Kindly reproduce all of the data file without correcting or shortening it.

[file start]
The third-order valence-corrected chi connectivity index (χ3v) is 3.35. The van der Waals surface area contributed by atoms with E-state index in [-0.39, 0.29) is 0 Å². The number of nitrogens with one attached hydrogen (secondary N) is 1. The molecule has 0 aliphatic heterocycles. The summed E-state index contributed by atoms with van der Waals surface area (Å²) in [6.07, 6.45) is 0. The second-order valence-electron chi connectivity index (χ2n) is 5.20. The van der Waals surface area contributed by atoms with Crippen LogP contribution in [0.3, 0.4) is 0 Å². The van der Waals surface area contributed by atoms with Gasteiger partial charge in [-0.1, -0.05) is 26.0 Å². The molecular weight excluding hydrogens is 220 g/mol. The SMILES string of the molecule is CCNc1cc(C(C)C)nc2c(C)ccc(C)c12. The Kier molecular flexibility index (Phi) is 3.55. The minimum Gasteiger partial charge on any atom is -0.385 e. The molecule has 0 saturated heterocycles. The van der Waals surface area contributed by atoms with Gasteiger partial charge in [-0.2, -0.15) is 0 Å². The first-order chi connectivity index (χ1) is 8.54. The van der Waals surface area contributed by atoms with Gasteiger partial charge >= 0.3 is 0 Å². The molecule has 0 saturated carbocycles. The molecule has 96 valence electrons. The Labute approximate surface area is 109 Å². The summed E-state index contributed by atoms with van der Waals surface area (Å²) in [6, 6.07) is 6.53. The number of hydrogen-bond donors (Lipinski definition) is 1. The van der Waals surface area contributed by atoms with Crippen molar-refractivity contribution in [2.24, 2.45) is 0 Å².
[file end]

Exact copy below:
The third-order valence-corrected chi connectivity index (χ3v) is 3.35. The van der Waals surface area contributed by atoms with E-state index in [-0.39, 0.29) is 0 Å². The number of nitrogens with one attached hydrogen (secondary N) is 1. The molecule has 0 aliphatic heterocycles. The summed E-state index contributed by atoms with van der Waals surface area (Å²) in [6.07, 6.45) is 0. The second-order valence-electron chi connectivity index (χ2n) is 5.20. The van der Waals surface area contributed by atoms with Crippen LogP contribution in [0.3, 0.4) is 0 Å². The van der Waals surface area contributed by atoms with Gasteiger partial charge in [-0.1, -0.05) is 26.0 Å². The molecular weight excluding hydrogens is 220 g/mol. The SMILES string of the molecule is CCNc1cc(C(C)C)nc2c(C)ccc(C)c12. The Kier molecular flexibility index (Phi) is 3.55. The minimum Gasteiger partial charge on any atom is -0.385 e. The molecule has 0 saturated heterocycles. The van der Waals surface area contributed by atoms with Gasteiger partial charge in [-0.2, -0.15) is 0 Å². The first-order chi connectivity index (χ1) is 8.54. The van der Waals surface area contributed by atoms with Gasteiger partial charge >= 0.3 is 0 Å². The molecule has 0 saturated carbocycles. The molecule has 96 valence electrons. The Labute approximate surface area is 109 Å². The summed E-state index contributed by atoms with van der Waals surface area (Å²) in [6, 6.07) is 6.53. The number of hydrogen-bond donors (Lipinski definition) is 1. The van der Waals surface area contributed by atoms with Crippen molar-refractivity contribution in [2.24, 2.45) is 0 Å².